Ritz owners: Gov’t missed chance on stamp Duty

In direct contrast to recent assertions by Cayman Islands Premier McKeeva Bush, the new owners of The Ritz-Carlton, Grand Cayman say they have no obligation to pay outstanding debts incurred by the resort developer, adding that they had tried unsuccessfully for several months to resolve the matter with the Cayman Islands government before the property was sold at auction 31 October. 

“There is no legal obligation for the property’s new owner to bear responsibility for the outstanding duty, nor is there any agreement with the government for any unsecured debts owed to it to be assumed by RC Cayman Holdings,” according to a statement sent on the owners’ behalf by their local attorneys Conyers, Dill & Pearman. 

On Friday, Mr. Bush told the Caymanian Compass that discussions were continuing between the government and the Ritz owners about the CI$6 million in deferred duty obligations government has claimed it was owed by the receivership companies formerly controlled by Ritz developer Michael Ryan*, and also the stamp duty on the US$177.5 million purchase of the Ritz property by RC Cayman.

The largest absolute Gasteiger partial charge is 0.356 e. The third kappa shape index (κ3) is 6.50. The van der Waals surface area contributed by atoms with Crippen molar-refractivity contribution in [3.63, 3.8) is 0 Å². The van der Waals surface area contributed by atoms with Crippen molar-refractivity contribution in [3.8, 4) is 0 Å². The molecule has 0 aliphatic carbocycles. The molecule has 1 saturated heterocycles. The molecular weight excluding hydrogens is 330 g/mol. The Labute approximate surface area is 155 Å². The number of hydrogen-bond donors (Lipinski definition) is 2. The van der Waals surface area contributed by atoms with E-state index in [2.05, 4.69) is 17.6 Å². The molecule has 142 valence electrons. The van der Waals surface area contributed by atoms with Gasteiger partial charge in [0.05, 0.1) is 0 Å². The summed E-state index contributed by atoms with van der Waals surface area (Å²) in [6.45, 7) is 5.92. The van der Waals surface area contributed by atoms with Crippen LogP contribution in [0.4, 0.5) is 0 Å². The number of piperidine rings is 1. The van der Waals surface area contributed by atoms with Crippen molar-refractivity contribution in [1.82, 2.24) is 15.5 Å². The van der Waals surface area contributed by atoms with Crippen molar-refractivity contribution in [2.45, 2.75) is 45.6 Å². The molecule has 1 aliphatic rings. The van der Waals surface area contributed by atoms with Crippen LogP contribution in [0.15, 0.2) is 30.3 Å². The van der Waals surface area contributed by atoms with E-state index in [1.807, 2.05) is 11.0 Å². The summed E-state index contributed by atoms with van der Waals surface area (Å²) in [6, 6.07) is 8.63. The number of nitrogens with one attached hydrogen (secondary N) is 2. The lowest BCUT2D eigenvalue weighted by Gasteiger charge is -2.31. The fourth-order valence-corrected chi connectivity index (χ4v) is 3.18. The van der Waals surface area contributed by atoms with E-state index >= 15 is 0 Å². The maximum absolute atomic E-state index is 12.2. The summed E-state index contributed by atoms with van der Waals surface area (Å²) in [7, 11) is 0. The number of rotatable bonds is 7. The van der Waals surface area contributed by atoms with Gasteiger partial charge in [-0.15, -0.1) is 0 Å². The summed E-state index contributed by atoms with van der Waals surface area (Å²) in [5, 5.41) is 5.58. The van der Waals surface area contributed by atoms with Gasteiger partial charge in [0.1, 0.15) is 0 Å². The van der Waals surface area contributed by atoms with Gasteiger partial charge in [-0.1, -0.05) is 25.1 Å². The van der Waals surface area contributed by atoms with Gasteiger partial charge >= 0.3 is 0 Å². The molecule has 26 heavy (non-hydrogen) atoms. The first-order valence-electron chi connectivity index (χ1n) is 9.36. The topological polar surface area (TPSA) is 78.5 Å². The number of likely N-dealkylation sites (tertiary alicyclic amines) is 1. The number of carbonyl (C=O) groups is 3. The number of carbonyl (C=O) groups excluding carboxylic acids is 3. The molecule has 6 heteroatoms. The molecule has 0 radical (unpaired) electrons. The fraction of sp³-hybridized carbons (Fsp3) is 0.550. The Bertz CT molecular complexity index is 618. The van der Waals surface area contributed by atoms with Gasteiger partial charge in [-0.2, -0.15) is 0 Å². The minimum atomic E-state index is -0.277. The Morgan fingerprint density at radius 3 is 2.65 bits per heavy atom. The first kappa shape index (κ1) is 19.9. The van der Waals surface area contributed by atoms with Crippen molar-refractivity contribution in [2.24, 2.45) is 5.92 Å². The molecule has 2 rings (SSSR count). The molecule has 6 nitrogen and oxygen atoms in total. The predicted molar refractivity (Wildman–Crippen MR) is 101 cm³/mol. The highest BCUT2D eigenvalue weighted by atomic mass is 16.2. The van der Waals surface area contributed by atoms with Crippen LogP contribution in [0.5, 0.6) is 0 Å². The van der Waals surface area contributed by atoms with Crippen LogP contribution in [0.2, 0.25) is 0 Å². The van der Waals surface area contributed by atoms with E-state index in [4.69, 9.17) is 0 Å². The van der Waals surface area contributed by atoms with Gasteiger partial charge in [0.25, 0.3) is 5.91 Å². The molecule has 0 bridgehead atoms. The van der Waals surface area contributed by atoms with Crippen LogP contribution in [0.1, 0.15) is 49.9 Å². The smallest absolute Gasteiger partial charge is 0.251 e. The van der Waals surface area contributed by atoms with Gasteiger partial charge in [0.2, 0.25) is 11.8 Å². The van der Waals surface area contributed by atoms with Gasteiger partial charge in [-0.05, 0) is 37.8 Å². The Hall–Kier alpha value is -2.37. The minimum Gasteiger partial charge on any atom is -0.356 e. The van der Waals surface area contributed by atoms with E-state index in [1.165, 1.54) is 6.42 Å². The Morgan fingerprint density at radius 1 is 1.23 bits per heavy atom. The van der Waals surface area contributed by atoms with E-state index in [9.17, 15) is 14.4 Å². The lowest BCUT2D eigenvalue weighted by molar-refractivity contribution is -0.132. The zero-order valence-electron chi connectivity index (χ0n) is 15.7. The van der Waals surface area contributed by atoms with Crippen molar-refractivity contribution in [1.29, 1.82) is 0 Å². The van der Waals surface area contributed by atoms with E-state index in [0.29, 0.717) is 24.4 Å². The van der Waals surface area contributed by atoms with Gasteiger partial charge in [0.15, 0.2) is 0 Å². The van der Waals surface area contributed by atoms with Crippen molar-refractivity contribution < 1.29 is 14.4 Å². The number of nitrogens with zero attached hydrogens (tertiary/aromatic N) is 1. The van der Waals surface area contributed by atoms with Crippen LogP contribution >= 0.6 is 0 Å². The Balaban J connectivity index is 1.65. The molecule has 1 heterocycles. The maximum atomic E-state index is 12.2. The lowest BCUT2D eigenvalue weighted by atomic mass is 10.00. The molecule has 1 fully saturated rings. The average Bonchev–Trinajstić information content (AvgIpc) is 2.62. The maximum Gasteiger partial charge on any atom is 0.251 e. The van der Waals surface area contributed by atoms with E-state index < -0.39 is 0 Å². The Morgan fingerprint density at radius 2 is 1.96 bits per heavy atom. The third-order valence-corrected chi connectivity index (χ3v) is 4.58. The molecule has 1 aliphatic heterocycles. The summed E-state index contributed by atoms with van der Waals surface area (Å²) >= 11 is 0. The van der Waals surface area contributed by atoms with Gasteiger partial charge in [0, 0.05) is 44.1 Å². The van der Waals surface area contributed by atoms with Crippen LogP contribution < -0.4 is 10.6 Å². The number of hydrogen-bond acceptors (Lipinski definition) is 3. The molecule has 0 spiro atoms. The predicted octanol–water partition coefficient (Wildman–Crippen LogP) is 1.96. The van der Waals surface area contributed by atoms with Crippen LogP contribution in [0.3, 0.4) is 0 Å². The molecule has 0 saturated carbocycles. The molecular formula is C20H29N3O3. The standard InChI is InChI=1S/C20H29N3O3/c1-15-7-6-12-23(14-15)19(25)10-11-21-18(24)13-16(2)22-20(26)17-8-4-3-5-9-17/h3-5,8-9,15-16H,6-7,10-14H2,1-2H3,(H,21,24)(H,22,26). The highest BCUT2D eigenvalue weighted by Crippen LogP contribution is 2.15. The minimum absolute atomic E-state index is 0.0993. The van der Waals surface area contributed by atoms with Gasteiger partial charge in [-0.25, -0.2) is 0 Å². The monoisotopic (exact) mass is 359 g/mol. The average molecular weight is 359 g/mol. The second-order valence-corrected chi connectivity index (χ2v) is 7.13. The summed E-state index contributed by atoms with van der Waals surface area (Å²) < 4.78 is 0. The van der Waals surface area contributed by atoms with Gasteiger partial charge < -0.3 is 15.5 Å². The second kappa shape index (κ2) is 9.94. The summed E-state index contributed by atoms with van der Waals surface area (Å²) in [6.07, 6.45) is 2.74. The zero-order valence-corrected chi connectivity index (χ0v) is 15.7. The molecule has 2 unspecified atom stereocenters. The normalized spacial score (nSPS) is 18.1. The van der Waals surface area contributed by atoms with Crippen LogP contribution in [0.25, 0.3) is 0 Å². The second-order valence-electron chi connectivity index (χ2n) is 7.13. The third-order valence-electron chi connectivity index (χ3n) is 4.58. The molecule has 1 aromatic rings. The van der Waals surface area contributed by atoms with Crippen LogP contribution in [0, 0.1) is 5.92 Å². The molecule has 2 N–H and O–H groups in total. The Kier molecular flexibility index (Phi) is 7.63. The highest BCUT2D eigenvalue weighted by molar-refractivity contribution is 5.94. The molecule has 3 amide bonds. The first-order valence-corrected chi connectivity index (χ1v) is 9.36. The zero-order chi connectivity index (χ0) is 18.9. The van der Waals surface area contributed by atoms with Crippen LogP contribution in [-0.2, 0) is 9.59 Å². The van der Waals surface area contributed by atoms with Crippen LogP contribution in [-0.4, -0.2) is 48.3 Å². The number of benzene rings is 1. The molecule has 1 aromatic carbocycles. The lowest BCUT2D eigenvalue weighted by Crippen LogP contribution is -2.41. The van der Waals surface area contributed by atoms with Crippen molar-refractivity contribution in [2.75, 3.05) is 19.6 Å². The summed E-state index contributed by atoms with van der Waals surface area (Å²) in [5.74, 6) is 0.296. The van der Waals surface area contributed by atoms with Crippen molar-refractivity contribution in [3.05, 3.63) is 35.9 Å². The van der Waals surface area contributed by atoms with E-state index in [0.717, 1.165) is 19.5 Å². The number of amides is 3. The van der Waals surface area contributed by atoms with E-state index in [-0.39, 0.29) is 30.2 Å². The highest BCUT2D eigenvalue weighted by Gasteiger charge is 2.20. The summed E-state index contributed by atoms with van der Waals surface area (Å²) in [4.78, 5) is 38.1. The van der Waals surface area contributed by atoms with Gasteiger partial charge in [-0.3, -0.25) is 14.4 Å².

“I suspect that the new owners will live up to the contract. It’s a legal document, and the government cannot afford to wipe it out,” Mr. Bush said. 

On Wednesday, Conyers released the statement contradicting Mr. Bush. 

“RC Cayman Holdings LLC and its subsidiaries RC Cayman Hotel Holdings Ltd. and RC Cayman Property Holdings Ltd., new owners of The Ritz-Carlton Grand Cayman, are not engaged in any discussions or negotiations with the Cayman Islands government in connection with the deferred stamp duty payments allegedly owed to the government,” according to the statement.